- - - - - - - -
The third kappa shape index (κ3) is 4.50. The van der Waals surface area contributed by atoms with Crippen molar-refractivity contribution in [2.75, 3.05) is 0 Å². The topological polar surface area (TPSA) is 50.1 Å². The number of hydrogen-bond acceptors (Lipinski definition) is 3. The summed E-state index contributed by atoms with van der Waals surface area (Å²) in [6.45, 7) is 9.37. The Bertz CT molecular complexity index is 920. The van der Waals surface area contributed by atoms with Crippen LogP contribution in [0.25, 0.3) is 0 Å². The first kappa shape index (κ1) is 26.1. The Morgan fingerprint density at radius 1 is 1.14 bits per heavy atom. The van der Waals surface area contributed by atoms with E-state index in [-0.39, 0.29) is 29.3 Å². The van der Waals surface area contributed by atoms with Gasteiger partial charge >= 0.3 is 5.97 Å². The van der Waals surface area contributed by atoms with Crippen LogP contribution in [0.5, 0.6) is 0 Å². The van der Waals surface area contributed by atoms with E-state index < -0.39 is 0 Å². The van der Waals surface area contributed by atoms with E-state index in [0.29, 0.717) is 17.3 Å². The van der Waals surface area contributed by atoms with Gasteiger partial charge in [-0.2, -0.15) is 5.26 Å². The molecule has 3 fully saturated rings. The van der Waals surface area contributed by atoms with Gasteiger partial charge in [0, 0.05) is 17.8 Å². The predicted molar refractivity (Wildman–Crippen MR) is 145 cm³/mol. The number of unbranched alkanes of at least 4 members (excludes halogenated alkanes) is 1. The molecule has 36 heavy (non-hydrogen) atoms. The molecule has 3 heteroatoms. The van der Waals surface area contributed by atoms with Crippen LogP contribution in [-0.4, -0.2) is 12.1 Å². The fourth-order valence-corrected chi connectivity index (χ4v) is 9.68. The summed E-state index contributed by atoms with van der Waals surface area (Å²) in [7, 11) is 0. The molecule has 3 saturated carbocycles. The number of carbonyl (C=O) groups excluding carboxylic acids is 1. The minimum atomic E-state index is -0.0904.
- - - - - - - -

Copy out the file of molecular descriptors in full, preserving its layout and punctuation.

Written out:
The third kappa shape index (κ3) is 4.50. The van der Waals surface area contributed by atoms with Crippen molar-refractivity contribution in [2.75, 3.05) is 0 Å². The topological polar surface area (TPSA) is 50.1 Å². The number of hydrogen-bond acceptors (Lipinski definition) is 3. The summed E-state index contributed by atoms with van der Waals surface area (Å²) in [6.45, 7) is 9.37. The Bertz CT molecular complexity index is 920. The van der Waals surface area contributed by atoms with Crippen LogP contribution in [0.25, 0.3) is 0 Å². The first kappa shape index (κ1) is 26.1. The Morgan fingerprint density at radius 1 is 1.14 bits per heavy atom. The van der Waals surface area contributed by atoms with E-state index in [-0.39, 0.29) is 29.3 Å². The van der Waals surface area contributed by atoms with Gasteiger partial charge >= 0.3 is 5.97 Å². The van der Waals surface area contributed by atoms with Crippen LogP contribution in [0.5, 0.6) is 0 Å². The van der Waals surface area contributed by atoms with E-state index < -0.39 is 0 Å². The van der Waals surface area contributed by atoms with E-state index in [0.29, 0.717) is 17.3 Å². The van der Waals surface area contributed by atoms with Gasteiger partial charge in [-0.2, -0.15) is 5.26 Å². The molecule has 3 fully saturated rings. The van der Waals surface area contributed by atoms with Gasteiger partial charge in [0, 0.05) is 17.8 Å². The predicted molar refractivity (Wildman–Crippen MR) is 145 cm³/mol. The number of unbranched alkanes of at least 4 members (excludes halogenated alkanes) is 1. The molecule has 36 heavy (non-hydrogen) atoms. The molecule has 3 heteroatoms. The van der Waals surface area contributed by atoms with Crippen LogP contribution in [-0.4, -0.2) is 12.1 Å². The fourth-order valence-corrected chi connectivity index (χ4v) is 9.68. The summed E-state index contributed by atoms with van der Waals surface area (Å²) in [7, 11) is 0. The molecule has 3 saturated carbocycles. The number of carbonyl (C=O) groups excluding carboxylic acids is 1. The minimum atomic E-state index is -0.0904.